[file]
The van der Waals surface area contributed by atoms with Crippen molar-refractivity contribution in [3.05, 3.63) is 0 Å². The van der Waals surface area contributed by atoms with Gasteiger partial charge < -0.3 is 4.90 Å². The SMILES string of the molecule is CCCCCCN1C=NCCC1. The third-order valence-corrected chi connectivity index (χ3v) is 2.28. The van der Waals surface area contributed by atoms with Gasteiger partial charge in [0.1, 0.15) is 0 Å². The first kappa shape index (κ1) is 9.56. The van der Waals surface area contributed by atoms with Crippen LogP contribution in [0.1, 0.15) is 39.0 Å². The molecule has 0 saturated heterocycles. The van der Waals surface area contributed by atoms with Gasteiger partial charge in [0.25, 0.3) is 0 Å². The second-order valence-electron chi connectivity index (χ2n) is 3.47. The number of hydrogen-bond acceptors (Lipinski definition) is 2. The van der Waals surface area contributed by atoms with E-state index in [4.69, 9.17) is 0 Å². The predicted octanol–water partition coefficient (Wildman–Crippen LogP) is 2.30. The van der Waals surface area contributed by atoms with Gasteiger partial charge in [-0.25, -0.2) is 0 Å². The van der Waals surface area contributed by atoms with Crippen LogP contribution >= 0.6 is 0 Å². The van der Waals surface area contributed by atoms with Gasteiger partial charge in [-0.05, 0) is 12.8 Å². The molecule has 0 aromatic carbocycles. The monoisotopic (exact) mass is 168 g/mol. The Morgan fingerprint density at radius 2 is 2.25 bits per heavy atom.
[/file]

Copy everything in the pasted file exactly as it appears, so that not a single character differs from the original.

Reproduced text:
The van der Waals surface area contributed by atoms with Crippen molar-refractivity contribution in [3.05, 3.63) is 0 Å². The van der Waals surface area contributed by atoms with Gasteiger partial charge < -0.3 is 4.90 Å². The SMILES string of the molecule is CCCCCCN1C=NCCC1. The third-order valence-corrected chi connectivity index (χ3v) is 2.28. The van der Waals surface area contributed by atoms with Gasteiger partial charge in [0.1, 0.15) is 0 Å². The first kappa shape index (κ1) is 9.56. The van der Waals surface area contributed by atoms with Crippen LogP contribution in [0.1, 0.15) is 39.0 Å². The molecule has 0 saturated heterocycles. The van der Waals surface area contributed by atoms with Gasteiger partial charge in [0.25, 0.3) is 0 Å². The second-order valence-electron chi connectivity index (χ2n) is 3.47. The number of hydrogen-bond acceptors (Lipinski definition) is 2. The van der Waals surface area contributed by atoms with E-state index in [4.69, 9.17) is 0 Å². The predicted octanol–water partition coefficient (Wildman–Crippen LogP) is 2.30. The van der Waals surface area contributed by atoms with Gasteiger partial charge in [-0.25, -0.2) is 0 Å². The van der Waals surface area contributed by atoms with Crippen LogP contribution >= 0.6 is 0 Å². The van der Waals surface area contributed by atoms with Gasteiger partial charge in [-0.05, 0) is 12.8 Å². The molecule has 0 aromatic carbocycles. The monoisotopic (exact) mass is 168 g/mol. The Morgan fingerprint density at radius 2 is 2.25 bits per heavy atom.